She is still alive & a lot skinnier right now!
I found an extremely obliging vet who went to the trouble of doing some research before I arrived with Pob. She was not sure why Pob was swelling but also thought it might be physiological, possibly kidney related.
She drained most of the excess fluid Pob was retaining, through a catheter which left her much reduced in size, though somewhat odd looking with stretched and floaty skin. Natalie wasn't sure how 'small ' to take her, but I think she got it just about right. She is probably not as skinny as she should be, and there still seems to be a little extra fluid inside, but she hasn't swelled up again yet as far as I can see over the last four days.
I have continued to keep her in very cold water, changing each day and she has shown absolutely no interest in eating.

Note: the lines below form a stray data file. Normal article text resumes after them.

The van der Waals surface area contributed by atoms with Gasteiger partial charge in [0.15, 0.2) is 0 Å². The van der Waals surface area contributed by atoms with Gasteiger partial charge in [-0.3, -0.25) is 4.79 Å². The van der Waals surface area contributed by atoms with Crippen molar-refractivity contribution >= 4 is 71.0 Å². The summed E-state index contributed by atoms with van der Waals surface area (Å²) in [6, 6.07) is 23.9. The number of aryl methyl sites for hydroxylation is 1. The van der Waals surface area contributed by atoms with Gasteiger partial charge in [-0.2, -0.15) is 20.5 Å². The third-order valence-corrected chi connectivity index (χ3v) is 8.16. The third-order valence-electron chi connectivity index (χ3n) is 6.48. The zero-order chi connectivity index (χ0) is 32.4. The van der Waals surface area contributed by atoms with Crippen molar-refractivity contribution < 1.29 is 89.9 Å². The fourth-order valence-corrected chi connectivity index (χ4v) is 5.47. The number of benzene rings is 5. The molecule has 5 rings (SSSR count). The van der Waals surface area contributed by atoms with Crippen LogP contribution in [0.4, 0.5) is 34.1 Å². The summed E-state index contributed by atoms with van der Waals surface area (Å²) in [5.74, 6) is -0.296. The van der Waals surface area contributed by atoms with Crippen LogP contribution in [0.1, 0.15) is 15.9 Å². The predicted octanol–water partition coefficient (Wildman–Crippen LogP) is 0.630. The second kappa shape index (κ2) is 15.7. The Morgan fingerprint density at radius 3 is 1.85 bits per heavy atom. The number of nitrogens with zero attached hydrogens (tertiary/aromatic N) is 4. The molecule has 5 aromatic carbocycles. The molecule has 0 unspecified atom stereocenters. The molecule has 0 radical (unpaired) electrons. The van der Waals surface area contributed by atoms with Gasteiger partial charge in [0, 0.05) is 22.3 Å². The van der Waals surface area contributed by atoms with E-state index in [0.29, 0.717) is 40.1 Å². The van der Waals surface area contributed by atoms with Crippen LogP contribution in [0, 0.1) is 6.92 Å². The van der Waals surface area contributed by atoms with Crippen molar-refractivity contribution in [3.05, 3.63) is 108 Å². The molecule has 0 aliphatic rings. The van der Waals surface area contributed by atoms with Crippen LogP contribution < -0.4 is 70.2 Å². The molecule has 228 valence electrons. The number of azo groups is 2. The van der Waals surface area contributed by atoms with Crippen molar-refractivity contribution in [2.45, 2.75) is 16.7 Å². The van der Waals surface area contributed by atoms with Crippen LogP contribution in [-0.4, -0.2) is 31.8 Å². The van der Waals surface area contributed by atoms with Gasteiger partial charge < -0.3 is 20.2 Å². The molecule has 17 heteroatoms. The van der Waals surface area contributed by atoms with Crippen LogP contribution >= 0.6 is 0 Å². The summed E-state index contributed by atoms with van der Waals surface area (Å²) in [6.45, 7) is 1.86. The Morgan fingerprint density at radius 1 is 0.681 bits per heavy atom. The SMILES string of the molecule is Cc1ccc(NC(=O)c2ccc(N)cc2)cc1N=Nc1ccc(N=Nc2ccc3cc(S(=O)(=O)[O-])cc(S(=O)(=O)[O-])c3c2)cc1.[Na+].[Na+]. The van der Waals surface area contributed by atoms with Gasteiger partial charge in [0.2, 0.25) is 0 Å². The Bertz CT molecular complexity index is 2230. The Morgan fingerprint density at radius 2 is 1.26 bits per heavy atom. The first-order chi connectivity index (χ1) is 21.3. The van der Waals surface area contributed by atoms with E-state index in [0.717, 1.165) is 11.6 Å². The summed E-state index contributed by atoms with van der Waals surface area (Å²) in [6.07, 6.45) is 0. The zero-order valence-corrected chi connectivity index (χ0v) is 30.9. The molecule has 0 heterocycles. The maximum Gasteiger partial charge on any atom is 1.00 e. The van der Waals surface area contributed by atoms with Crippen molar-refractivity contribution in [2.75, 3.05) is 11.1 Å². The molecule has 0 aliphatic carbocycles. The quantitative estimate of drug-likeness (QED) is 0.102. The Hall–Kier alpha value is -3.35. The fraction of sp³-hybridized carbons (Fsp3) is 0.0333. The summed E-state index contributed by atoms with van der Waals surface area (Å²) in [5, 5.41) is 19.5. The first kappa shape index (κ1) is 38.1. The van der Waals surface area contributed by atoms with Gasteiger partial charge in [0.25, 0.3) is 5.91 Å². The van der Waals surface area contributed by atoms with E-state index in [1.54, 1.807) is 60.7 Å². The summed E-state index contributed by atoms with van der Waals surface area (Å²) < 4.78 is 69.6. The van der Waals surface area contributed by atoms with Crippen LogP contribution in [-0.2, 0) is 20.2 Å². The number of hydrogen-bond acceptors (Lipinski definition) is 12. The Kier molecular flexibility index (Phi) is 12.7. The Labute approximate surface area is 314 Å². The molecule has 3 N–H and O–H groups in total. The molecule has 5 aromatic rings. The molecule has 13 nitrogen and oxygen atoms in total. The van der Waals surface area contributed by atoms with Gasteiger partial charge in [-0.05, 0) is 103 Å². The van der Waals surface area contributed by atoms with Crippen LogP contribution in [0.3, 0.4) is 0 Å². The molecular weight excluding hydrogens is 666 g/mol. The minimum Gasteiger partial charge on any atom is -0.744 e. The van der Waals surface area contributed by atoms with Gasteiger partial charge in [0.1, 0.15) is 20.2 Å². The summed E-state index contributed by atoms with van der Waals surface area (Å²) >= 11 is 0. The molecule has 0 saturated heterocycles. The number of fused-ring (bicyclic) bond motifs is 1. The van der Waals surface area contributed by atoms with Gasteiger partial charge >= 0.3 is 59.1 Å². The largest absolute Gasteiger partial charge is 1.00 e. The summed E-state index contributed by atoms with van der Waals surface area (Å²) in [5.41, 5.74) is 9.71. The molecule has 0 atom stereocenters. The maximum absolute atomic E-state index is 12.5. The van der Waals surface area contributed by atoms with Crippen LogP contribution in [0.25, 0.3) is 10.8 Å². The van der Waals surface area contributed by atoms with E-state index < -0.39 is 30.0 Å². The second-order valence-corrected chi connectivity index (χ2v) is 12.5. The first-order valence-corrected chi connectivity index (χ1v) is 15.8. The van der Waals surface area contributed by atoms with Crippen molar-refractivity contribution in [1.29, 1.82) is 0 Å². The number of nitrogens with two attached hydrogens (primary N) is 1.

Today (checking on her after a call from the vet to see how she was), she moved her head as I approached which is an indication to me she wants feeding. So I fed her a live cockroach (small) which she gulped down! She may be on the mend, or her water may have warmed up a little as I didn't change it today!
We have yet to see if she swells up again. she certainly doesn't look as miserable.
If she swells up, we may try a 15 minute salt water bath ( a remedy the vet discovered). I'll keep you posted.
Shall try & post a photo taken on my cell phone just after the 'operation', and will update that when I get her back in her tank.

FOG
18th June 2008, 01:12
Pob looks much better. Glad shes getting better :)

Jacquie
18th June 2008, 01:22
If she swells up, we may try a 15 minute salt water bath ( a remedy the vet discovered). I'll keep you posted.
Shall try & post a photo taken on my cell phone just after the 'operation', and will update that when I get her back in her tank.

Hi Ruth,